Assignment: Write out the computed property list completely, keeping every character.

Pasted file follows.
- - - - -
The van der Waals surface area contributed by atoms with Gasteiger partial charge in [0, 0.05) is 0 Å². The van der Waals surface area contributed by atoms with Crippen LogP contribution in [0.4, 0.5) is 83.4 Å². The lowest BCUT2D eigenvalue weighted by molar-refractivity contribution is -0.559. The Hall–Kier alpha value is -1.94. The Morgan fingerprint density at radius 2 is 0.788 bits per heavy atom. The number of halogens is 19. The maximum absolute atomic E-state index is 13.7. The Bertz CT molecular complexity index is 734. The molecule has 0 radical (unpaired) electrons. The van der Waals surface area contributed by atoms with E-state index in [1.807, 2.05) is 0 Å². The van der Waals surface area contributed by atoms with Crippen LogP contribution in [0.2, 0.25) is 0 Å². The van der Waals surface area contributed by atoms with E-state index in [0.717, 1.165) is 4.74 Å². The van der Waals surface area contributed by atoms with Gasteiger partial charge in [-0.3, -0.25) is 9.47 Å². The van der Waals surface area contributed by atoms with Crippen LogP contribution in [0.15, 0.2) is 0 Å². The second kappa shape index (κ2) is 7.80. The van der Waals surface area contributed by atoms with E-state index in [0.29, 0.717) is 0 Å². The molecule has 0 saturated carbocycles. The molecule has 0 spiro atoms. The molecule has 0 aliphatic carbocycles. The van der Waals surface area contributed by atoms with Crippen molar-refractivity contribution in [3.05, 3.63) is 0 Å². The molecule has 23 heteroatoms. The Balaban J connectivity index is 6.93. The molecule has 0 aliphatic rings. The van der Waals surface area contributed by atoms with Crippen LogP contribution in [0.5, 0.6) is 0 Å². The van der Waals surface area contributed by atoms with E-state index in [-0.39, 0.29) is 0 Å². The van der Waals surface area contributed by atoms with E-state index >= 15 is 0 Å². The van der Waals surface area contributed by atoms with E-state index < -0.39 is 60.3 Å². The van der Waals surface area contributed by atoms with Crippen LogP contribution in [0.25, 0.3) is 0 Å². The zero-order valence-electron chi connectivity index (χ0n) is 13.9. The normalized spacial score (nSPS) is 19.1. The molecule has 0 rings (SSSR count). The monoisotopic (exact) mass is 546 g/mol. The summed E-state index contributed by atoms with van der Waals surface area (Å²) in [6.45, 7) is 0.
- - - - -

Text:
The van der Waals surface area contributed by atoms with Gasteiger partial charge in [0, 0.05) is 0 Å². The van der Waals surface area contributed by atoms with Crippen LogP contribution in [0.4, 0.5) is 83.4 Å². The lowest BCUT2D eigenvalue weighted by molar-refractivity contribution is -0.559. The Hall–Kier alpha value is -1.94. The Morgan fingerprint density at radius 2 is 0.788 bits per heavy atom. The number of halogens is 19. The maximum absolute atomic E-state index is 13.7. The Bertz CT molecular complexity index is 734. The molecule has 0 radical (unpaired) electrons. The van der Waals surface area contributed by atoms with E-state index in [1.807, 2.05) is 0 Å². The van der Waals surface area contributed by atoms with Crippen LogP contribution in [0.2, 0.25) is 0 Å². The van der Waals surface area contributed by atoms with E-state index in [0.717, 1.165) is 4.74 Å². The van der Waals surface area contributed by atoms with Gasteiger partial charge in [-0.3, -0.25) is 9.47 Å². The van der Waals surface area contributed by atoms with Crippen LogP contribution in [0.15, 0.2) is 0 Å². The second kappa shape index (κ2) is 7.80. The van der Waals surface area contributed by atoms with E-state index in [0.29, 0.717) is 0 Å². The molecule has 0 saturated carbocycles. The molecule has 0 spiro atoms. The molecule has 0 aliphatic carbocycles. The van der Waals surface area contributed by atoms with Crippen molar-refractivity contribution in [3.05, 3.63) is 0 Å². The molecule has 23 heteroatoms. The Balaban J connectivity index is 6.93. The molecule has 0 aliphatic rings. The van der Waals surface area contributed by atoms with Crippen LogP contribution in [0.5, 0.6) is 0 Å². The van der Waals surface area contributed by atoms with E-state index in [-0.39, 0.29) is 0 Å². The van der Waals surface area contributed by atoms with E-state index >= 15 is 0 Å². The van der Waals surface area contributed by atoms with E-state index < -0.39 is 60.3 Å². The van der Waals surface area contributed by atoms with Crippen LogP contribution in [0.25, 0.3) is 0 Å². The zero-order valence-electron chi connectivity index (χ0n) is 13.9. The normalized spacial score (nSPS) is 19.1. The molecule has 0 rings (SSSR count). The monoisotopic (exact) mass is 546 g/mol. The summed E-state index contributed by atoms with van der Waals surface area (Å²) in [6.45, 7) is 0.